Article | 3:42 min read

How Stop-Loss Orders Can Help Protect Your Investments


Financial advisor looking at money trends

Stocks are a tricky business, especially when the market is volatile. When you have money in an investment, you want to be sure it is benefiting you. Falling stock prices means you could lose money on your investments, which is something all investors want to avoid.

Establishing a stop-loss
To reduce the risk of losing money, many people use stop-loss orders. These are specific instructions to sell your position if the price ever drops to a predetermined amount. They protect investors from losing more money than they can afford to.

Here's how they work: If you purchase a stock at a certain amount of money, say $20, and you want to make sure you don't lose more than 5 percent of your investment, you'll want to set your stop-loss order at $19. If the stock falls to $19 or below, it is automatically sold at the best market price at the moment.

According to Stock Trader, there are many reasons a person would want to set a stop-loss order. Doing so allows the trader to focus on other matters in his or her life, even during times of market volatility. This is because stop-losses don't need the investor to be present; they are completely automated.

Investors also like this technique because it removes all emotion and the possibility of over-thinking a sell. Investing can become an emotional trigger for some, resulting in poor practice and, eventually, loss. Creating a stop-loss is purely logical, which is important in an industry that requires discipline to succeed.

ABC News recommended that all investors establish their stop-loss orders immediately after buying their stocks [2]. Stock Trader explained that stop-loss orders should never be set above 5 percent [3]. This is to avoid selling unnecessarily during small fluctuations in the market. Realistically, a stock could fall by 5 percent midday, but rebound. You wouldn't want to sell prematurely and lose out on potential gains. ABC News noted that lower percentage increments should be issued for fixed-income investments, like bonds. On the other hand, stop-losses on emerging market opportunities will typically be set at higher price increments.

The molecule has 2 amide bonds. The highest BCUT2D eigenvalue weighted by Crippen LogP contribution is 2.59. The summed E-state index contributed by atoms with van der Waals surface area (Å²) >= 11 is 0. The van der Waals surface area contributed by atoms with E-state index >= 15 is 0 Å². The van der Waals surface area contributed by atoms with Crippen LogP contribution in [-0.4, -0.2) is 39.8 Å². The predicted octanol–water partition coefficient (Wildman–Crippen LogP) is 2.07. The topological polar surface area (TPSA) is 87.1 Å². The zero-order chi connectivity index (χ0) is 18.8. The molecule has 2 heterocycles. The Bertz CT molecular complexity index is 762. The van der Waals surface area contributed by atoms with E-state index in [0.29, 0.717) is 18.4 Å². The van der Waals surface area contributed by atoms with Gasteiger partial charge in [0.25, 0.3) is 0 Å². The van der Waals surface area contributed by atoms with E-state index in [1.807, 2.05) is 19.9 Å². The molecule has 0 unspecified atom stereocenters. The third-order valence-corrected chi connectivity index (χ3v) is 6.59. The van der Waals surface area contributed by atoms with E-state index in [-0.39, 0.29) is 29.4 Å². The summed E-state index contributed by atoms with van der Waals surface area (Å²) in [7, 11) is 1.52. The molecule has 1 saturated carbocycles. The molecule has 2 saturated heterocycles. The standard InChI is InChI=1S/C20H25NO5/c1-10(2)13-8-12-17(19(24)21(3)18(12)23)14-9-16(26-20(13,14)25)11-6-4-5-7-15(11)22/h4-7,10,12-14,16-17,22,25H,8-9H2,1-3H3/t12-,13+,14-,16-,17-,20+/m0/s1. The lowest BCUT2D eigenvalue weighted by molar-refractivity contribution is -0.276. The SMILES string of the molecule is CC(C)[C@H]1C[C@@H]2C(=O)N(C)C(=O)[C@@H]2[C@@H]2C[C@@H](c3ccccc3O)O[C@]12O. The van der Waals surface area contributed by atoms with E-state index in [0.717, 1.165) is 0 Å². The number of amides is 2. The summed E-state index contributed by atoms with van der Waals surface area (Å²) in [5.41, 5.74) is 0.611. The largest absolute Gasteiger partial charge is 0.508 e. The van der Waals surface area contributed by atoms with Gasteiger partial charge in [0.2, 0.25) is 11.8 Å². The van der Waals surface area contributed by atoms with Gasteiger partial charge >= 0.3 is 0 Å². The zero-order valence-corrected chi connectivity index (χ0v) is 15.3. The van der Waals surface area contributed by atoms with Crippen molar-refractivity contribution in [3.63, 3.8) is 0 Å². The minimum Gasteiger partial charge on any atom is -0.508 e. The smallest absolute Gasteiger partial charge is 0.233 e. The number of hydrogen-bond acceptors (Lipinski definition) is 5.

Also, it's important to set stop-losses at common prices. A stock may never reach an obscure price, such as an odd dollar amount or an amount that isn't divisible by quarters.

When not to use a stop-loss
According to Stock Trader, there are some instances when a stop-loss order isn't helpful, and others when it may actually be harmful to the trader's investment.

If an investor is an active trader dedicated to his or her stocks and constantly watching the market, and ready at any time to buy or sell, a stop-loss order is essentially pointless. The trader likely knows when the stock is reaching the threshold for more loss than wanted and will sell it when the time is right.

Michael Sincere, a columnist for Marketwatch, explained he stopped using stop-losses altogether when he realized he could execute sales in an efficient and timely manner by taking advantage of technology [4]. Instead, he has price alerts for those amounts he would have previously set his stop-losses at. When a stock he owns reaches the limit, he gets an email and a text message. He is able to immediately access his properties and decide to sell, or not.

Sincere explained he likes this strategy better because it protects his stocks from abnormal market fluctuations that are likely to correct themselves. If a stop-loss is in play during these times, the investor could wind up losing more money than expected, if the stock is sold at a much lower price. It also provides protection against stocks that are forced down in order to trigger a large group of stop-losses. In these instances, the price will likely begin to increase shortly after.

However, he did note that, if an investor has limited access to his or her stocks, such as during travel or vacation, a stop-loss will add a layer of protection against major losses. Also, if a trader knows he or she won't promptly respond to the price alert, a stop-loss might be a better strategy.

The objective of investing in the stock market is to make money - not lose it. A stop-loss can be viewed as a sort of insurance against falling stock prices.

[1]. Investors Guide to Stop Loss Orders
[2]. Secrets of Managing Your Investment Portfolio
[3]. 10 Great Tips For Using Stop Loss Orders Successfully
[4]. Why I stopped using stop loss orders

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